2018 elections offer surprises, confirmations and plenty of litigation

By Published: December 28, 2018 10:03 PM CT

Shelby County voters broke some long-held habits and confirmed others in a busy and what looks – at least in hindsight – to be a pivotal 2018 election year.

The Nov. 6 ballot was the first turnout of a majority of county voters in a nonpresidential general election since the November 1994 midterms.

In the two statewide elections for governor and U.S. Senate, the county — which has the largest Republican and Democratic bases of any single county in the state — proved to be a bigger blue, or Democratic, dot in a state that remains overwhelmingly red, or Republican.

In the August county general elections, local Democrats did better than even they expected. Party leaders expected Democratic nominees to fare better in races for County Commission seats and 10 partisan countywide offices simply because Democrats couldn’t do much worse than they did in 2010, when Republicans swept all countywide offices, and 2014, when they swept all but one.

BILL DRIESBallot Basics: The Elections of 2018

Democratic candidates took every countywide office and added a seat to the seven-vote Democratic majority on the 13-member County Commission.

Lee Harris easily took the county mayor’s race in August and Floyd Bonner just as easily became the county’s first elected black sheriff.

Trio of City Council vacancies

The effect of the county sweep spilled over into the politics of City Hall in a way few could have foreseen.

Memphis City Council members Janis Fullilove, Bill Morrison and Edmund Ford Jr. – all of whom were facing term limits on the council – were among the Democrats winning a seat in county government.

Fullilove was elected Juvenile Court clerk in the closest of the countywide races. Morrison was elected Probate Court clerk, and Ford was elected to the Shelby County Commission seat held by his cousin Justin Ford, who was term-limited.

BILL DRIESPast the Election: Issues remain after the last election of 2018

All three took the position that they would not resign from the council before Aug. 22, the deadline to put their council seats on the Nov. 6 ballot. Instead, they would take most of the 90 days allowed by law to hold both offices before having to give one up.

Ford and Morrison said they had things they wanted to accomplish legislatively in the three-month window. Ford was seeking a transportation utility fee to provide a revenue stream for the Memphis Area Transit Authority; that idea is still alive but has stalled. Morrison’s pursuit was less clear. Fullilove initially said she was too busy with the transition to clerk to resign.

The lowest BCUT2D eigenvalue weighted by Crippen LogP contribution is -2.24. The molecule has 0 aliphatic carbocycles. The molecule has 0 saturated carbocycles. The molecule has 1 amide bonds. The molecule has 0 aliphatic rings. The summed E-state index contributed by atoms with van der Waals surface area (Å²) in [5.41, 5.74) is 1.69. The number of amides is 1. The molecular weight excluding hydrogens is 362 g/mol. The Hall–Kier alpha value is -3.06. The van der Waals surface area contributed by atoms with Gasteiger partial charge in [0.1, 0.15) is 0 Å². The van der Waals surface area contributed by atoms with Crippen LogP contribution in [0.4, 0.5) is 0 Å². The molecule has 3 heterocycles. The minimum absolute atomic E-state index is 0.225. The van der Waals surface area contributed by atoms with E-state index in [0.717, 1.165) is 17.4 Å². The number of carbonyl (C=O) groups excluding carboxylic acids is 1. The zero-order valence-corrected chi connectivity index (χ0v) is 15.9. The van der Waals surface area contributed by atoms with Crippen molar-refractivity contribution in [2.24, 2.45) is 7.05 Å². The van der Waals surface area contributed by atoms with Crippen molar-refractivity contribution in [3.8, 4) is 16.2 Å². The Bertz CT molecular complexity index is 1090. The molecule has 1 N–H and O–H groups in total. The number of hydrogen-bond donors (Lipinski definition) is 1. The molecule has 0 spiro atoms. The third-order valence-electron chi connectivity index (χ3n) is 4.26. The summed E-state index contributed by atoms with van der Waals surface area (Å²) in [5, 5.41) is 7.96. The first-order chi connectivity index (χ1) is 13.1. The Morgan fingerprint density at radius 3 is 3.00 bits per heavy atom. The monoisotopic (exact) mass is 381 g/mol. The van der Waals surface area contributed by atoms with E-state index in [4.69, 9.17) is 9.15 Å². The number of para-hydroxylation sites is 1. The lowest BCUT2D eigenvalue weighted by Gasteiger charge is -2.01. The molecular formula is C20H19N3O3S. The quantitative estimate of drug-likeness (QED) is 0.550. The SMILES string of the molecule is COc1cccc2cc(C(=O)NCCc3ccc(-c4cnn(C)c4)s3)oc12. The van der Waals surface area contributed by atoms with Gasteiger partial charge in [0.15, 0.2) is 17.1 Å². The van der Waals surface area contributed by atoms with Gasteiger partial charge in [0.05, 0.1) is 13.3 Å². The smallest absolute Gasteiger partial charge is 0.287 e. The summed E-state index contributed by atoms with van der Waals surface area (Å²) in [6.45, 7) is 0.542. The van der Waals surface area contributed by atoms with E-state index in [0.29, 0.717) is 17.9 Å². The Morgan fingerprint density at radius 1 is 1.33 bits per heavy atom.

Earlier in the year, the council had filled the seat vacated by Philip Spinosa with Ford Canale. But there were some signs during Canale's appointment of the problems to come for the council on the three later vacancies.

Chairman Berlin Boyd stopped the roll-call vote as soon as Canale reached seven votes, instead of letting the vote continue. Six contenders had applied for the vacancy, but only four were nominated. Canale won a special election in August to serve out the rest of the term.

When the first of the three vacancies — Morrison’s District 1 seat — was to be filled in November, the process began with no nominations to narrow the field of six applicants. Council members began the first of 112 roll-call votes by choosing from all six of the contenders before Boyd managed to recess the meeting to a later date.

The council deadlocked with no contender able to get seven votes to claim the seat. Former council member Rickey Peete – twice convicted on federal charges of selling his council vote – was among those endorsing Raleigh Community Development Corp. director Rhonda Logan, the frontrunner for the seat. The other finalist, Flinn Broadcasting Corp. national sales manager Lonnie Treadaway, had moved into the Raleigh part of District 1 in July and a year earlier had run for alderman in Senatobia, Mississippi.

Logan’s appointment would have changed the racial dynamics of the council – taking it from a seven-member black majority to eight for the first time in the 50-year history of the mayor-council form of government. The council's failure to appoint Morrison's replacement led to accusations of racism.

Ford and Fullilove were among the six members who supported Logan, but by the time the council attempted another vote, their resignations had taken effect. And with only 10 members left on the body, it was much more difficult to get a seven-vote majority to fill the District 1 seat.

Council members tried to open the balloting to four other contenders who had been eliminated earlier, but the four remaining council members who supported Logan – Joe Brown, Martavius Jones, Patrice Robinson and Jamita Swearengen – walked out of the session, leaving the body without a quorum. Treadaway withdrew after losing the support of Councilman Reid Hedgepeth, one of his staunchest supporters.